Riding Diary – 10/22/21

My second ride back was a pleasure!

This time, I rode another senior, been-there-done-that eq horse named, Gunner. He’s a lovely, dark chestnut with an adorable face and a quirky personality. If I thought Riley was behind my leg, Gunner was even more so. Luckily, we spent the majority of the lesson focusing on getting some quality gaits out of him.

Improvements & Deficits

I was more intentional this time about pestering less with my legs. Instead, I opened my seat and kept a firmer grip on my reins so I wasn’t letting energy leak out the front end. My stamina wasn’t great, but I did notice some improvement. Having set the goal to push myself physically, I acknowledged my labored breathing, but chose to stick it out. I did need some walking breaks, but I hope to minimize those as much as possible.

Also, I remembered that private lessons are normally more exhausting when you have a trainer’s eyes on you. Not to say I slacked off in group lessons, but oftentimes the group will wait outside or in the middle of the arena during coursework. The thought cheered me up a bit.

One particular hangup that I forgot about was losing my stirrup. When I rode dressage, it was extremely rare I needed to adjust a stirrup. Since the leg drapes down and weighty along the horse, it’s easier to balance and not pinch your leg up. With H/J length, it all came back so clearly and I knew exactly why it was happening. Wanting to sit the canter, my knees pinched and I tipped my body laterally to (incorrectly) encourage Gunner to bend around a 20m circle. Thus, I became unbalanced and unweighted in the stirrups. It’s a perfect formula for mediocrity.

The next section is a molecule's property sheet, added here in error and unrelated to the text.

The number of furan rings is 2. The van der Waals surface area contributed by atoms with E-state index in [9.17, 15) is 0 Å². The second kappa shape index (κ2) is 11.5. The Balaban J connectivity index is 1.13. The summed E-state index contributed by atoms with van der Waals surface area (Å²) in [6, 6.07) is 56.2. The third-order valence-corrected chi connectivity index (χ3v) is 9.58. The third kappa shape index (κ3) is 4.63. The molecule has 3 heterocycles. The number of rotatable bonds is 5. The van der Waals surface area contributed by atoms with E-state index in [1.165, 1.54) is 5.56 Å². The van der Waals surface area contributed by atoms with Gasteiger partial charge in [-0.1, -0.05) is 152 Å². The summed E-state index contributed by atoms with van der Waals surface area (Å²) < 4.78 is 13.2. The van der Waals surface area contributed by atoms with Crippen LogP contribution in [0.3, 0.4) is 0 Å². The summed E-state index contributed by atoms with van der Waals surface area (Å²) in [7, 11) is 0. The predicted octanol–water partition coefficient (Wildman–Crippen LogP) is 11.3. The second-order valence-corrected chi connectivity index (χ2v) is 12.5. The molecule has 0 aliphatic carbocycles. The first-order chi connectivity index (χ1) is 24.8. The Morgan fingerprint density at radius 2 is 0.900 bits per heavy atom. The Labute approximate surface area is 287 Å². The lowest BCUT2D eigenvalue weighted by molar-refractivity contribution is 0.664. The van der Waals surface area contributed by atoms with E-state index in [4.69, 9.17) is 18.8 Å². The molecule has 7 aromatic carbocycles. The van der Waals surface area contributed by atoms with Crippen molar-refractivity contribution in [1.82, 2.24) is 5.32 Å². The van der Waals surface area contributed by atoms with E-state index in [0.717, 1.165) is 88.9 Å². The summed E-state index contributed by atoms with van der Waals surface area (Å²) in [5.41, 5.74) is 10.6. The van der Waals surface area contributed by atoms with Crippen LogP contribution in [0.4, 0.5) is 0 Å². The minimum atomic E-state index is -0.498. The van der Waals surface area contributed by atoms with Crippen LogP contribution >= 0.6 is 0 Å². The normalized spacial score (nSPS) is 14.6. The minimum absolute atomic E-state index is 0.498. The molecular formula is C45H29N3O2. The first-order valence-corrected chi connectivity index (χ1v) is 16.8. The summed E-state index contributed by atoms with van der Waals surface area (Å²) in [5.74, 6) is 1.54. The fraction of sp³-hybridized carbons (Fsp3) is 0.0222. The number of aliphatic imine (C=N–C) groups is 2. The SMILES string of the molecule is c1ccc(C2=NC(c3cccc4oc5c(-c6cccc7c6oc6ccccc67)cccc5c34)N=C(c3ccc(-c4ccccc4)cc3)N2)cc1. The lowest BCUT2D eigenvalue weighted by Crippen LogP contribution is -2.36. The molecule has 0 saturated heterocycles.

I’ve good-naturedly tried to reassure my trainer several times that I really do know a lot when it comes to horsemanship and riding theory. I like to think I understand quite a bit of the mechanics conceptually, but physically executing them and collecting the muscle memories together is another story. A perfect example was remembering how to twist a chain counter-clockwise to lay it flat beneath the chin, which my trainer commended me on. I was pleased with myself and counted it as a small victory. When it comes to horses, I’ve learned it’s essential to relish when things go right.

There was a moment when Gunner spooked at someone in the corner, which I sat since he wasn’t being naughty. However, in the moment, I noticed I pitched forward and balanced on my toes. While this isn’t something I can actively practice, I’d like to be more conscious of sitting back in these kinds of moments.

For my next lesson, my trainer has already decided we’ll do some jumping and I’ll get back on Riley. I’m excited to try it again, especially on a confidence building horse. I credit my dressage training as my foundation of confidence. Many of the horses I rode while jumping didn’t instill a great deal of confidence in me, so I see this as an opportunity to focus on myself and trust my partner.

This Time & Next Time

This time, I was happy to try another horse that I could still attempt to accomplish my previous lesson’s goals. I was proud of my ability to get a nice canter on Gunner’s stiff, right lead.

Next time, I’d like to focus specifically on stretching my leg down and “refreshing my heel” as one of my past trainers called it. Specifically over jumping, I’d like to focus on sending my hips back, instead of forward while in two-point.

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